10 Years – 10 Lessons in Business

Ange Connor

Monday 16th September 2013. Ten years on I remember this day like it was yesterday. It was the day I resigned from my stable, secure job to start my own business. I remember driving to Geelong, walking into my manager’s office, my hand shaking as I held out my letter of resignation, my voice unsteady as I explained I was resigning and starting my own business. Was I making the right decision or the biggest mistake of my life? I was 30 years old, I had two mortgages, $5k of savings to start the business and I’d calculated to the day, how long I had before I needed to get some money coming in or otherwise I would be moving home with Mum and Dad. A horrifying thought at 30 years of age. And probably an equally horrifying thought for them too!

Tuesday 1st October 2013. The official first day of business for Inspire HQ. I remember this day too like it was yesterday. Arriving at our serviced office at 17 Armstrong Street South, which would be our home for just over the first 12 months of our existence. The excitement, the nervousness, the sheer terror of thinking could I do this. Could I make enough money to survive; that was my one and only goal at that stage. I certainly never dreamt of one day having a team or having our own office or what it would be like to celebrate 10 years in business.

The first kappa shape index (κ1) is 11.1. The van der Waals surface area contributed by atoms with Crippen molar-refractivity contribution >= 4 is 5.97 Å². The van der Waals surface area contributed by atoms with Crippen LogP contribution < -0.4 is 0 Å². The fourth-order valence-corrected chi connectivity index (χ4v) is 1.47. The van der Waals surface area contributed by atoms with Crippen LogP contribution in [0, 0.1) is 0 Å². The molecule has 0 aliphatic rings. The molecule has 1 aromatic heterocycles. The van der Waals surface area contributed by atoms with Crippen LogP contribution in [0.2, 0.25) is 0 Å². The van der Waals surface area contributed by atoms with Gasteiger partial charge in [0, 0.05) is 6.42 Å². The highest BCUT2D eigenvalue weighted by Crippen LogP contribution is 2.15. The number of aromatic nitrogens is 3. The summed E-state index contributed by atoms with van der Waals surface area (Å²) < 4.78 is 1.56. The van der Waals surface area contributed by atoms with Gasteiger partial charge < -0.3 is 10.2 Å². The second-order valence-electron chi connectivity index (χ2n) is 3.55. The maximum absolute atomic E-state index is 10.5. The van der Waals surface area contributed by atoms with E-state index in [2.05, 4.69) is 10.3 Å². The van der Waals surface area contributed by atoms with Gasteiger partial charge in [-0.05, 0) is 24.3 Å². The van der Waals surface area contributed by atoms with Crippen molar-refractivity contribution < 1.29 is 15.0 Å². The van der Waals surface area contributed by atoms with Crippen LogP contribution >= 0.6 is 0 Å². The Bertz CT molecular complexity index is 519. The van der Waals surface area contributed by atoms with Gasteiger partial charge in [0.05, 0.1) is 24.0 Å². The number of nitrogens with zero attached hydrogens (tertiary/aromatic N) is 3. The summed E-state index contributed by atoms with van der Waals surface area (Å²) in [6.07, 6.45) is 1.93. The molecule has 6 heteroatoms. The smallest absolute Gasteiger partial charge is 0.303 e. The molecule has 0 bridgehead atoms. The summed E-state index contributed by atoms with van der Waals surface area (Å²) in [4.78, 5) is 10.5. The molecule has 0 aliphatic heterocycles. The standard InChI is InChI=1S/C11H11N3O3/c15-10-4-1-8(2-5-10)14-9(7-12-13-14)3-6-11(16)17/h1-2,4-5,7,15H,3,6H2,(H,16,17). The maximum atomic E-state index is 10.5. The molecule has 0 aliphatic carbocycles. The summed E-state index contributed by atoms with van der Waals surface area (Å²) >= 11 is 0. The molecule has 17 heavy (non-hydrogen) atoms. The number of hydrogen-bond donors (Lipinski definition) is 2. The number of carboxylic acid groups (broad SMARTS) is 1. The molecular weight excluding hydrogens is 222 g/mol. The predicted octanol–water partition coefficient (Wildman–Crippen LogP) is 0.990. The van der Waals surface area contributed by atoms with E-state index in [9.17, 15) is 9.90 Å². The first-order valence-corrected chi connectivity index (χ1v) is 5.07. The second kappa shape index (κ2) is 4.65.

I’m not that great at stopping to smell the roses. I’m the kind of person who has already moved on to focusing on the next goal, the next idea to implement or the next problem to solve. However, this week I’ve carved out some time to reflect on the Inspire HQ journey and that’s given me the inspiration for this week’s blog:

My 10 biggest learnings as a business owner: